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Fish oil and olive oil-rich diets modify ozone-induced cardiovascular effect in rats
Tong, H., S. Snow, M. Schladweiler, AND U. Kodavanti. Fish oil and olive oil-rich diets modify ozone-induced cardiovascular effect in rats. Society of Toxicology Annual Meeting, Baltimore, MD, March 12 - 16, 2017.
This study examined the cardiovascular effects of ozone and the efficacy of dietary supplements in attenuating these effects of ozone exposure.
Rationale: Air pollution exposure has been associated with adverse cardiovascular health effects. Our clinical studies suggest that fish oil (FO) and olive oil (OO) supplementations attenuate the cardiovascular responses to inhaled concentrated ambient particles. This study was designed to examine the cardiovascular effects of ozone and the efficacy of FO and OO-rich diets in attenuating these effects of ozone exposure in rats. Methods: Male Wistar Kyoto rats were fed either a normal diet (ND), or a diet enriched with 6% FO or OO starting at 4 weeks of age. Eight weeks following the start of the diet, animals were exposed to filtered air (FA) or 0.8 ppm ozone, 4 hr/day for 2 consecutive days. Immediately after exposure, cardiac responses were assessed ex vivo using a Langendorff heart preparation with a protocol consisting of 20 min of global ischemia followed by 2 hr reperfusion. Cardiac function was measured as the index of left-ventricular developed pressure (LVDP) and contractility (dP/dtmax and dP/dtmin) before ischemia. Upon reperfusion after ischemia, the recovery of post-ischemic LVDP and infarct size were examined. Results: The pre-ischemic LVDP, dP/dtmax, and dP/dtmin were lower after ozone exposure when compared to the FA control in the rats fed ND but not FO and OO. OO diet shortened the time to ischemic contracture of the hearts after FA exposure compared to ND. Ozone exposure increased pre-ischemic heart rate and the time to ischemic contracture compared to the FA control in rats fed OO. However, there were no significant differences in the post-ischemic recovery of cardiac function and the infarct size among the exposure or diet groups. Conclusions: This study demonstrated that ozone-induced cardiovascular responses appear to be blunted by FO and OO diets. (This abstract does not necessarily reflect EPA policy.)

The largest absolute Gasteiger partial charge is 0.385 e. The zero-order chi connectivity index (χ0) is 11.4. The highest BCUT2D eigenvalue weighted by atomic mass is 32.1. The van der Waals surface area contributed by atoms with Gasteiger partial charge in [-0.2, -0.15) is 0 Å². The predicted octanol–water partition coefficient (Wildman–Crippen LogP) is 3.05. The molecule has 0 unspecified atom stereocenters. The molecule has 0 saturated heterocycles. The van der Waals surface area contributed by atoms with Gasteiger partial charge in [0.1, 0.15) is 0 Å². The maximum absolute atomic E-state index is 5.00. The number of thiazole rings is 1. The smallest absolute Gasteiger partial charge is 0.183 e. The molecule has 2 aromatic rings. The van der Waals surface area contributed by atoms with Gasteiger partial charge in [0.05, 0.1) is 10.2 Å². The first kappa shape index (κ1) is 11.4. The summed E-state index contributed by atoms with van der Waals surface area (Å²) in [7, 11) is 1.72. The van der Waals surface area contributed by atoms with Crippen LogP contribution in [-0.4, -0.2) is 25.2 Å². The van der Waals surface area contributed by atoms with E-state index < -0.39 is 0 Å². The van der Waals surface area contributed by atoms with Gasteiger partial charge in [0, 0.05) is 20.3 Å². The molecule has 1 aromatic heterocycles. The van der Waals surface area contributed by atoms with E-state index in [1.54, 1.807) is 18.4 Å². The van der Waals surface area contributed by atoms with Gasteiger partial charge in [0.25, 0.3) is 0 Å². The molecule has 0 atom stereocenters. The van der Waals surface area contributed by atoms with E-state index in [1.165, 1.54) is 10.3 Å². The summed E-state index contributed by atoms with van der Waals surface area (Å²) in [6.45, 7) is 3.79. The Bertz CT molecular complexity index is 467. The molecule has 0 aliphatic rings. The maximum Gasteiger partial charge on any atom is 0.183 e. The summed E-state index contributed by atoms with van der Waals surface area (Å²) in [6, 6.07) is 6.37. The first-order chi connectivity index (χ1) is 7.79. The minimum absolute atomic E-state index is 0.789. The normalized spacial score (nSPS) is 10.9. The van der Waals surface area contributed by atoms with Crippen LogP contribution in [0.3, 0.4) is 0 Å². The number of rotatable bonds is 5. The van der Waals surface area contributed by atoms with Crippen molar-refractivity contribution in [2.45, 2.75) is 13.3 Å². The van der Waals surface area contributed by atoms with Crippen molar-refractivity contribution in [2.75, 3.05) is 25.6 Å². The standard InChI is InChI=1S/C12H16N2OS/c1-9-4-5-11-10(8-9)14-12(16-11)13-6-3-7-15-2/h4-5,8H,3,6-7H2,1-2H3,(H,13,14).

Record Details:Record Type: DOCUMENT (PRESENTATION/ABSTRACT)
Organization:U.S. ENVIRONMENTAL PROTECTION AGENCY
OFFICE OF RESEARCH AND DEVELOPMENT
NATIONAL HEALTH AND ENVIRONMENTAL EFFECTS RESEARCH LABORATORY
ENVIRONMENTAL PUBLIC HEALTH DIVISION
CLINICAL RESEARCH BRANCH